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Thursday, January 19, 2023
Most See Last-Mile Delivery Growth Accelerating Despite Inflation, Return to Work
After two years of unprecedented pandemic-driven e-commerce sales, some wonder what impact – if at all – relaxed COVID restrictions and high inflation may have on the last-mile market.
Last-mile delivery skyrocketed in recent years – from $31.25 billion in 2018 to a projected $50.95 billion in 2022. Due to a shift in buying habits, almost twice as many people (58%) made their purchases online rather than from a brick-and-mortar retailer during the pandemic than before it began (32%). Cargo van manufacturers have also been working to meet the demands of this growing segment.
Much of that growth was driven by increased deliveries of “big and bulky” items, like fitness equipment and furniture for home offices. But now the question is whether demand will taper off as people reduce discretionary spending and head back to the office and hit the gym.
RXO, a digital truck brokerage, says high inflation has flattened the overall market for furniture and appliances. Still, many believe this to be a temporary phenomenon.
“We’re seeing the typical cyclicality one would expect, with appliances more resilient than bedding, furniture, and fitness equipment,” Fernando Rabel, interim president of last mile for RXO, was quoted as saying in Supply Chain Quarterly. “By 2025, heavy and bulky penetration is expected to increase to nearly 30% of all e-commerce. We expect in the long term that this tailwind will drive continued demand for last-mile services.”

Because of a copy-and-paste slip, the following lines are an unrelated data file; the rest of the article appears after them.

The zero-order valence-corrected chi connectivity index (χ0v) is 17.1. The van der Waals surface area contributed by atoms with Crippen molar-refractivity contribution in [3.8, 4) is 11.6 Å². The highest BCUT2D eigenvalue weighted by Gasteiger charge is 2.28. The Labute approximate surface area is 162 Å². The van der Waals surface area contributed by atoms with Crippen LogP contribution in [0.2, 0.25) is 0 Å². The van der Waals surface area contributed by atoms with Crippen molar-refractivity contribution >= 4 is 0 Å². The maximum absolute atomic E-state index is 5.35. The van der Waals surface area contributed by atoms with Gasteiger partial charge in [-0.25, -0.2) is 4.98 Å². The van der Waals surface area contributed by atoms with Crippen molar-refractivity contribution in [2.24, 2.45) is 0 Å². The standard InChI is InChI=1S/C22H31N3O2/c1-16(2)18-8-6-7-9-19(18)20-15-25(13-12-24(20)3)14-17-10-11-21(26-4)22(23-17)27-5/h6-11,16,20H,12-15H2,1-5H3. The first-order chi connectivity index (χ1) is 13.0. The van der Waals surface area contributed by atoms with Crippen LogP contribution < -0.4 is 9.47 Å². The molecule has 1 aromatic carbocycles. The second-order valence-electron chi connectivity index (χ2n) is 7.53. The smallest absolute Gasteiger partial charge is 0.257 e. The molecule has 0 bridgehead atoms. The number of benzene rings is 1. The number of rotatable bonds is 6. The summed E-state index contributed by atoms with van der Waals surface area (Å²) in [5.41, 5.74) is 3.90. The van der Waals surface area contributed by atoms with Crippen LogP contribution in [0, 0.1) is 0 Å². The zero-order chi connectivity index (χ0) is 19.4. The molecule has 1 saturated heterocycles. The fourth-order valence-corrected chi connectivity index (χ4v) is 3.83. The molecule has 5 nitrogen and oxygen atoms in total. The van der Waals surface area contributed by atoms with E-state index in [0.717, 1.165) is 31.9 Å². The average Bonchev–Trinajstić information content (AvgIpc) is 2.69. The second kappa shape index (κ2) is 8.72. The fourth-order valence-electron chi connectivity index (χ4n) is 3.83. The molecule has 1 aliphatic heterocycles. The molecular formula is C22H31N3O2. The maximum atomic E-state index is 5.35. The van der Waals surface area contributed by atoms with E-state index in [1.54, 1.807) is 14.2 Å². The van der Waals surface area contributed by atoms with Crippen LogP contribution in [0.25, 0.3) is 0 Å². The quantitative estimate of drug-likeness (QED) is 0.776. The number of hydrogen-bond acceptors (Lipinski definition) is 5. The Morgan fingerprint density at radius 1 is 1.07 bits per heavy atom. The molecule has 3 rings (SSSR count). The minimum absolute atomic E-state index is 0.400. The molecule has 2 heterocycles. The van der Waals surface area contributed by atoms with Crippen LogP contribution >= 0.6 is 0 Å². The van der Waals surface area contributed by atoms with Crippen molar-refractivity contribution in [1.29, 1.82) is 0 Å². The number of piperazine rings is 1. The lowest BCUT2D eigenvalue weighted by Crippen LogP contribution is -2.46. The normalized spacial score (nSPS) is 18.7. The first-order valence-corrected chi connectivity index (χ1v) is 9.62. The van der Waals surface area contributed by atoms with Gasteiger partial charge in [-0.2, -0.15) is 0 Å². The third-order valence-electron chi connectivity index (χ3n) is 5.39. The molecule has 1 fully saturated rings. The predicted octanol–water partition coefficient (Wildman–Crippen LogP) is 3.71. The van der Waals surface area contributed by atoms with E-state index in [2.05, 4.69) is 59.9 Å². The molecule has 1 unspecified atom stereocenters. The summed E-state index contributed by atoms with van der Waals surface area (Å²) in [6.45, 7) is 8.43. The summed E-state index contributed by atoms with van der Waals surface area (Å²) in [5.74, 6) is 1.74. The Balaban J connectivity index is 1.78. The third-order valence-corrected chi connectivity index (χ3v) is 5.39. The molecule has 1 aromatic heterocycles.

For industry-leading retailer Walmart, delivery is up nearly 40% year-over-year. According to their senior vice president of end-to-end delivery, Jennifer McKeehan, the company’s top priority is strengthening their final mile program and expanding their reach.
While what the future holds is anyone’s guess, some logistics analysts expect the market will continue to grow by more than 13% annually.
Shifting service needs from Class 8 trucks to more light-duty vans and medium-duty trucks also means more opportunities for filtration sales. Last-mile delivery is tough on vehicles due to the often-harsh stop-and-go driving style that is required. It increases wear and tear on vital engine components, shortening change intervals for oil, fuel and cabin air filters.
Because most preventative maintenance intervals don’t take these extreme operating conditions into account, last-mile delivery vehicles will likely require more frequent filter replacement. For example, unlike class 7 and 8 trucks that have longer filter service intervals, last-mile vehicles often require multiple oil changes per year.